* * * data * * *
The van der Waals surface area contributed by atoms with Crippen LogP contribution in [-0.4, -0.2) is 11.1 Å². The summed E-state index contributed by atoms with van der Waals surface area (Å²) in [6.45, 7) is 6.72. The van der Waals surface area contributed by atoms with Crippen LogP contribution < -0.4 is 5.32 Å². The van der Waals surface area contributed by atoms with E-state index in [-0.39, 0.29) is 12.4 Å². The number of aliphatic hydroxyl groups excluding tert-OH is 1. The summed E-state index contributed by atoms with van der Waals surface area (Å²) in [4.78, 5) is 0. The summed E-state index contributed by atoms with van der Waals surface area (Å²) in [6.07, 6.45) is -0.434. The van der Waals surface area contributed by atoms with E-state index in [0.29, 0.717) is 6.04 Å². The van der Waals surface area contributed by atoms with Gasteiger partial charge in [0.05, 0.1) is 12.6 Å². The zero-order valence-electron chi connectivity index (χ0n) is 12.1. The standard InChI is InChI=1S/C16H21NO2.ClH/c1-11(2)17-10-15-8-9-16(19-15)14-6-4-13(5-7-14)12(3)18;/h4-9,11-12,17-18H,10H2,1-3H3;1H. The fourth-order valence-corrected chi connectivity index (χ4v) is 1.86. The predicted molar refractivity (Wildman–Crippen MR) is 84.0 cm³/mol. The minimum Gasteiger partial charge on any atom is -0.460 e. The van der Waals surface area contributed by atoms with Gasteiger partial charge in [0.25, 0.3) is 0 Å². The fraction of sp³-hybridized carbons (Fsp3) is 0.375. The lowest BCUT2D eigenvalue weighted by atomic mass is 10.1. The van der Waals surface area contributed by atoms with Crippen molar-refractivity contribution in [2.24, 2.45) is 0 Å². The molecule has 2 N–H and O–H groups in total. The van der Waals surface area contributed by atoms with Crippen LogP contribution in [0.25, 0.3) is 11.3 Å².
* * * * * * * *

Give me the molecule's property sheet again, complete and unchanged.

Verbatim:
The van der Waals surface area contributed by atoms with Crippen LogP contribution in [-0.4, -0.2) is 11.1 Å². The summed E-state index contributed by atoms with van der Waals surface area (Å²) in [6.45, 7) is 6.72. The van der Waals surface area contributed by atoms with Crippen LogP contribution < -0.4 is 5.32 Å². The van der Waals surface area contributed by atoms with E-state index in [-0.39, 0.29) is 12.4 Å². The number of aliphatic hydroxyl groups excluding tert-OH is 1. The summed E-state index contributed by atoms with van der Waals surface area (Å²) in [4.78, 5) is 0. The summed E-state index contributed by atoms with van der Waals surface area (Å²) in [6.07, 6.45) is -0.434. The van der Waals surface area contributed by atoms with E-state index in [0.29, 0.717) is 6.04 Å². The van der Waals surface area contributed by atoms with Gasteiger partial charge in [0.05, 0.1) is 12.6 Å². The zero-order valence-electron chi connectivity index (χ0n) is 12.1. The standard InChI is InChI=1S/C16H21NO2.ClH/c1-11(2)17-10-15-8-9-16(19-15)14-6-4-13(5-7-14)12(3)18;/h4-9,11-12,17-18H,10H2,1-3H3;1H. The fourth-order valence-corrected chi connectivity index (χ4v) is 1.86. The predicted molar refractivity (Wildman–Crippen MR) is 84.0 cm³/mol. The minimum Gasteiger partial charge on any atom is -0.460 e. The van der Waals surface area contributed by atoms with Gasteiger partial charge in [0.25, 0.3) is 0 Å². The fraction of sp³-hybridized carbons (Fsp3) is 0.375. The lowest BCUT2D eigenvalue weighted by atomic mass is 10.1. The van der Waals surface area contributed by atoms with Crippen molar-refractivity contribution in [2.24, 2.45) is 0 Å². The molecule has 2 N–H and O–H groups in total. The van der Waals surface area contributed by atoms with Crippen LogP contribution in [0.25, 0.3) is 11.3 Å².